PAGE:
The Uniform Commercial Code section on course of dealing and usage of trade states:(1) A course of dealing is a sequence of previous conduct between the parties to a particular transaction which is fairly to be regarded as establishing a common basis of understanding for interpreting their expressions and other conduct. (2) A usage of trade is any practice or method of dealing having such regularity of observance in a place, vocation, or trade as to justify an expectation that it will be observed with respect to the transaction in question. The existence and scope of such a usage are to be proved as facts. If it is established that such a usage is embodied in a written trade code or similar writing the interpretation of the writing is for the court. (3) A course of dealing between parties and any usage of trade in the vocation or trade in which they are engaged or of which they are or should be aware give particular meaning to and supplement or qualify terms of an agreement. (4) The express terms of an agreement and an applicable course of dealing or usage of trade shall be construed wherever reasonable as consistent with each other; but when such construction is unreasonable express terms control both course of dealing and usage of trade and course of dealing controls usage of trade. (5) An applicable usage of trade in the place where any part of performance is to occur shall be used in interpreting the agreement as to that part of the performance. (6) Evidence of a relevant usage of trade offered by one party is not admissible unless and until he has given the other party such notice as the court finds sufficient to prevent unfair surprise to the latter.
Ark.Code Ann. § 4-1-205 (1991).
Viewing the evidence in the light most favorable to Anderson-Martin and giving it its highest probative value and taking into account all reasonable inferences deducible from it as we must do, we hold that fair-minded people might have different conclusions and a jury question was properly presented and the evidence admitted at trial was sufficient to support the jury's verdict.DEFENDANT'S REQUESTED INSTRUCTION NO. 8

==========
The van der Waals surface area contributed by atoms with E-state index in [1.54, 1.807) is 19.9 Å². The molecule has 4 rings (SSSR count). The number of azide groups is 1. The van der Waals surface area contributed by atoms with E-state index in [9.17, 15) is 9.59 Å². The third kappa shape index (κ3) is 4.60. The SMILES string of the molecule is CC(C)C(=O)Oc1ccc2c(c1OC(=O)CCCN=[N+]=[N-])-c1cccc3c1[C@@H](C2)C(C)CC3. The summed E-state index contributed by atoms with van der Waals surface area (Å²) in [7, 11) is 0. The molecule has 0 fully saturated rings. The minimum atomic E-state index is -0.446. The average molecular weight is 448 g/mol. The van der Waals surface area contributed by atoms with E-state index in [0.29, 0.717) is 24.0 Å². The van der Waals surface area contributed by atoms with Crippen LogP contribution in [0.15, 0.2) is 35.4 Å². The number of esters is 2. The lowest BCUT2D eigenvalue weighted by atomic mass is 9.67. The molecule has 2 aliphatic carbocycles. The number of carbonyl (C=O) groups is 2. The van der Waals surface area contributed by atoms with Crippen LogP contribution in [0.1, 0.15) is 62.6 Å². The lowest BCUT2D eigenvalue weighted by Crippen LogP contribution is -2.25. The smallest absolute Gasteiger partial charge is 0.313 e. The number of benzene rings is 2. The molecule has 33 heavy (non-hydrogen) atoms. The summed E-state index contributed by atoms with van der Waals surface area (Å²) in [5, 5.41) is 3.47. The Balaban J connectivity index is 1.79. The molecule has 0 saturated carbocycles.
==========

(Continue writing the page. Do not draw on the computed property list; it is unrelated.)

Precision Steel requested the following Instruction No. 8:You are instructed that Anderson-Martin Machine Company is barred from any remedy unless you find that it notified Precision Steel Warehouse, Inc. of any breach within a reasonable time after it discovered or should have discovered such breach.
The trial court wanted to change "is barred" to "may be barred" because whether Anderson-Martin gave PSW notice was a disputed fact for the jury to determine, and our rule is that the assumption of a disputed fact in a jury instruction is prejudicial error. Weatherford v. Wommack, 298 Ark. 274, 766 S.W.2d 922 (1989); Porter v. Lincoln, 282 Ark. 258, 668 S.W.2d 11 (1984); Thiel v. Dove, 229 Ark. 601, 317 S.W.2d 121 (1958). PSW argues that the unmodified version is applicable law, is taken directly from Ark.Code Ann. § 4-2-607(3)(a), and therefore should have been read to the jury.
We need not review PSW's argument on the merits because PSW elected to withdraw the instruction entirely and it was not submitted in any form, thus making it a non-issue since PSW failed to comply with the requirements of Ark.R.Civ.P. 51, which states, in part:No party may assign as error the giving or the failure to give an instruction unless he objects thereto before or at the time the instruction is given, stating distinctly the matter to which he objects *327 and the grounds of his objection, and no party may assign as error the failure to instruct on any issue unless such party has submitted a proposed instruction on that issue.
We recently held in Vickers v. State, 313 Ark. 64, 852 S.W.2d 787 (1993) that for a party to preserve for appeal any objection to the trial court's failure to give an instruction, that party must make a proffer of the instruction to the judge and make his objections. Simply giving a set of instructions to the trial judge prior to trial is not sufficient to allow the appellate court to address the propriety of appellant's proposed instructions. See also Viking Ins. Co. v. Jester, 310 Ark. 317, 836 S.W.2d 371 (1992); City of Little Rock v. Weber, 298 Ark. 382, 767 S.W.2d 529 (1989); Peoples Bank & Trust Co. v. Wallace, 290 Ark. 589, 721 S.W.2d 659 (1986); Wallace v. Dustin, 284 Ark. 318, 681 S.W.2d 375 (1984).PLAINTIFF'S REQUESTED INSTRUCTION NO. 7
PSW next argues that the trial court abused its discretion by giving the following instruction:You are instructed where the buyer has accepted goods and then given notification that they are nonconforming, the buyer may recover as damages for the loss resulting in the ordinary course of events from the seller's breach as determined in any manner which is reasonable.